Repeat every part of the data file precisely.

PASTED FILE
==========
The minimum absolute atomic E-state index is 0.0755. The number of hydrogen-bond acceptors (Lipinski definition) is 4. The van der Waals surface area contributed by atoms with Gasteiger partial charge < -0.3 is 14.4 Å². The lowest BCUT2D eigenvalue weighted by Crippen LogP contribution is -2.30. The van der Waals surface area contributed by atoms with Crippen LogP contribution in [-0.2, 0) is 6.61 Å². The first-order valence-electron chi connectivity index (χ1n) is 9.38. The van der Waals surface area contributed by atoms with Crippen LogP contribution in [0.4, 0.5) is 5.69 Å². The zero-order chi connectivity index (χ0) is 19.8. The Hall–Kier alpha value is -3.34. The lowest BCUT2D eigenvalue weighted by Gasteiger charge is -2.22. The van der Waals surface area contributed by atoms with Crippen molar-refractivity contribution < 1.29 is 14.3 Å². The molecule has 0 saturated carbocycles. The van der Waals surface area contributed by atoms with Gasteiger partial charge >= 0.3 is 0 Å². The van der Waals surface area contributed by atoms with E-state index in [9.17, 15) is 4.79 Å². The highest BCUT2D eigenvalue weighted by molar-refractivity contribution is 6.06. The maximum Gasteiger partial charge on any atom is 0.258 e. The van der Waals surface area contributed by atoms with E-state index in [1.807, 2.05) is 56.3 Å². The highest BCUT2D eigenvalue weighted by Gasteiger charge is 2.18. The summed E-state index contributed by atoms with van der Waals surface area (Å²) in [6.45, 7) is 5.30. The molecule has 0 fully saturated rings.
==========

The minimum absolute atomic E-state index is 0.0755. The number of hydrogen-bond acceptors (Lipinski definition) is 4. The van der Waals surface area contributed by atoms with Gasteiger partial charge < -0.3 is 14.4 Å². The lowest BCUT2D eigenvalue weighted by Crippen LogP contribution is -2.30. The van der Waals surface area contributed by atoms with Crippen LogP contribution in [-0.2, 0) is 6.61 Å². The first-order valence-electron chi connectivity index (χ1n) is 9.38. The van der Waals surface area contributed by atoms with Crippen LogP contribution in [0.4, 0.5) is 5.69 Å². The zero-order chi connectivity index (χ0) is 19.8. The Hall–Kier alpha value is -3.34. The lowest BCUT2D eigenvalue weighted by Gasteiger charge is -2.22. The van der Waals surface area contributed by atoms with Crippen molar-refractivity contribution < 1.29 is 14.3 Å². The molecule has 0 saturated carbocycles. The van der Waals surface area contributed by atoms with Gasteiger partial charge >= 0.3 is 0 Å². The van der Waals surface area contributed by atoms with E-state index in [9.17, 15) is 4.79 Å². The highest BCUT2D eigenvalue weighted by molar-refractivity contribution is 6.06. The maximum Gasteiger partial charge on any atom is 0.258 e. The van der Waals surface area contributed by atoms with E-state index in [1.807, 2.05) is 56.3 Å². The highest BCUT2D eigenvalue weighted by Gasteiger charge is 2.18. The summed E-state index contributed by atoms with van der Waals surface area (Å²) in [6.45, 7) is 5.30. The molecule has 0 fully saturated rings.